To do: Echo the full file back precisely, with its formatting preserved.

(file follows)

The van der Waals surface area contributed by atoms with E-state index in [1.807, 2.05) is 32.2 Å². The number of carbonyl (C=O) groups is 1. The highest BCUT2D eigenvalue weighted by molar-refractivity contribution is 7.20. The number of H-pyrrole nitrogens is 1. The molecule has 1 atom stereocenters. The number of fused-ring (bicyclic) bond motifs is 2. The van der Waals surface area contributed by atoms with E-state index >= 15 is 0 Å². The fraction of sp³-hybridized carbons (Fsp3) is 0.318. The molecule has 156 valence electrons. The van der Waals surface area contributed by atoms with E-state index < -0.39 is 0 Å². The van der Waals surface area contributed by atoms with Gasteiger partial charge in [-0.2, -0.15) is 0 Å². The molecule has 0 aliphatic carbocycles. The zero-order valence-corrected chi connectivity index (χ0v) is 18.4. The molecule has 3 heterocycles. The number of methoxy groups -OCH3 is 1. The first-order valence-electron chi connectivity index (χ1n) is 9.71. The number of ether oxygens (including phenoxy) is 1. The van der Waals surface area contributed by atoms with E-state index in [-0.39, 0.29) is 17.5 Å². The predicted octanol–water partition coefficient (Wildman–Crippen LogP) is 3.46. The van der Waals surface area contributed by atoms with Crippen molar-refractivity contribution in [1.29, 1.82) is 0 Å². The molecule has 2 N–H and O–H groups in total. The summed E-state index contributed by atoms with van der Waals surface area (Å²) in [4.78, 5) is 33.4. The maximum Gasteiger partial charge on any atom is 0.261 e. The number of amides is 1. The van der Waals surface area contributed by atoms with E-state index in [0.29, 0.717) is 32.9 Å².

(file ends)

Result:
The van der Waals surface area contributed by atoms with E-state index in [1.807, 2.05) is 32.2 Å². The number of carbonyl (C=O) groups is 1. The highest BCUT2D eigenvalue weighted by molar-refractivity contribution is 7.20. The number of H-pyrrole nitrogens is 1. The molecule has 1 atom stereocenters. The number of fused-ring (bicyclic) bond motifs is 2. The van der Waals surface area contributed by atoms with E-state index >= 15 is 0 Å². The fraction of sp³-hybridized carbons (Fsp3) is 0.318. The molecule has 156 valence electrons. The van der Waals surface area contributed by atoms with E-state index < -0.39 is 0 Å². The van der Waals surface area contributed by atoms with Gasteiger partial charge in [-0.2, -0.15) is 0 Å². The molecule has 0 aliphatic carbocycles. The zero-order valence-corrected chi connectivity index (χ0v) is 18.4. The molecule has 3 heterocycles. The number of methoxy groups -OCH3 is 1. The first-order valence-electron chi connectivity index (χ1n) is 9.71. The number of ether oxygens (including phenoxy) is 1. The van der Waals surface area contributed by atoms with E-state index in [-0.39, 0.29) is 17.5 Å². The predicted octanol–water partition coefficient (Wildman–Crippen LogP) is 3.46. The van der Waals surface area contributed by atoms with Crippen molar-refractivity contribution in [1.29, 1.82) is 0 Å². The molecule has 2 N–H and O–H groups in total. The summed E-state index contributed by atoms with van der Waals surface area (Å²) in [4.78, 5) is 33.4. The maximum Gasteiger partial charge on any atom is 0.261 e. The number of amides is 1. The van der Waals surface area contributed by atoms with E-state index in [0.29, 0.717) is 32.9 Å².